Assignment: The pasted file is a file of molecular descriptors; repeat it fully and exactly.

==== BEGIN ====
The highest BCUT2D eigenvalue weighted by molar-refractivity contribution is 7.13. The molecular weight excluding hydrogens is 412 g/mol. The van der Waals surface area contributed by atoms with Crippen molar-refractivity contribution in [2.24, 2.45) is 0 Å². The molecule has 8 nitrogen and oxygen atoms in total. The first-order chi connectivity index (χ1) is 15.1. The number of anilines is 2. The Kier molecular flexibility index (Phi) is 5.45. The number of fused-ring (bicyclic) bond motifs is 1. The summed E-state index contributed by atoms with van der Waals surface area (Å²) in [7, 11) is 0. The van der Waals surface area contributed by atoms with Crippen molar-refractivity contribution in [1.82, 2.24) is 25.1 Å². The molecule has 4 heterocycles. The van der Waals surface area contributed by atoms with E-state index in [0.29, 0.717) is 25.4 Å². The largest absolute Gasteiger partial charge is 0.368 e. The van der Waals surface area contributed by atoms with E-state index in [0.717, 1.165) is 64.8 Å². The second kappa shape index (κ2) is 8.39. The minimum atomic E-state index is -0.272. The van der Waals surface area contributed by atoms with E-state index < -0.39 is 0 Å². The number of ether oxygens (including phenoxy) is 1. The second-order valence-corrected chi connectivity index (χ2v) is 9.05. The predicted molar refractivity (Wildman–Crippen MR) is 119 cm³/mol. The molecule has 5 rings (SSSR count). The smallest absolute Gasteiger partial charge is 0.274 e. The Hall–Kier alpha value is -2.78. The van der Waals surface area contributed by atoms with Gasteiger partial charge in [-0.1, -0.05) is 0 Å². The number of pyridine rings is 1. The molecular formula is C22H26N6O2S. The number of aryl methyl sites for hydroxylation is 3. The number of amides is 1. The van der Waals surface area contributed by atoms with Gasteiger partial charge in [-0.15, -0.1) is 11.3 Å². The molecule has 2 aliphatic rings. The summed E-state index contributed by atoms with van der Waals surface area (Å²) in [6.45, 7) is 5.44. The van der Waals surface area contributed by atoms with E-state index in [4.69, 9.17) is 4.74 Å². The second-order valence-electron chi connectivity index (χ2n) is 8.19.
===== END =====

The highest BCUT2D eigenvalue weighted by molar-refractivity contribution is 7.13. The molecular weight excluding hydrogens is 412 g/mol. The van der Waals surface area contributed by atoms with Crippen molar-refractivity contribution in [2.24, 2.45) is 0 Å². The molecule has 8 nitrogen and oxygen atoms in total. The first-order chi connectivity index (χ1) is 15.1. The number of anilines is 2. The Kier molecular flexibility index (Phi) is 5.45. The number of fused-ring (bicyclic) bond motifs is 1. The summed E-state index contributed by atoms with van der Waals surface area (Å²) in [7, 11) is 0. The van der Waals surface area contributed by atoms with Crippen molar-refractivity contribution in [1.82, 2.24) is 25.1 Å². The molecule has 4 heterocycles. The van der Waals surface area contributed by atoms with E-state index in [0.29, 0.717) is 25.4 Å². The largest absolute Gasteiger partial charge is 0.368 e. The van der Waals surface area contributed by atoms with E-state index in [0.717, 1.165) is 64.8 Å². The second kappa shape index (κ2) is 8.39. The minimum atomic E-state index is -0.272. The van der Waals surface area contributed by atoms with E-state index < -0.39 is 0 Å². The number of ether oxygens (including phenoxy) is 1. The second-order valence-corrected chi connectivity index (χ2v) is 9.05. The predicted molar refractivity (Wildman–Crippen MR) is 119 cm³/mol. The molecule has 5 rings (SSSR count). The smallest absolute Gasteiger partial charge is 0.274 e. The Hall–Kier alpha value is -2.78. The van der Waals surface area contributed by atoms with Gasteiger partial charge in [-0.1, -0.05) is 0 Å². The number of pyridine rings is 1. The molecular formula is C22H26N6O2S. The number of aryl methyl sites for hydroxylation is 3. The number of amides is 1. The van der Waals surface area contributed by atoms with Gasteiger partial charge in [-0.15, -0.1) is 11.3 Å². The molecule has 2 aliphatic rings. The summed E-state index contributed by atoms with van der Waals surface area (Å²) in [6.45, 7) is 5.44. The van der Waals surface area contributed by atoms with E-state index in [4.69, 9.17) is 4.74 Å². The second-order valence-electron chi connectivity index (χ2n) is 8.19.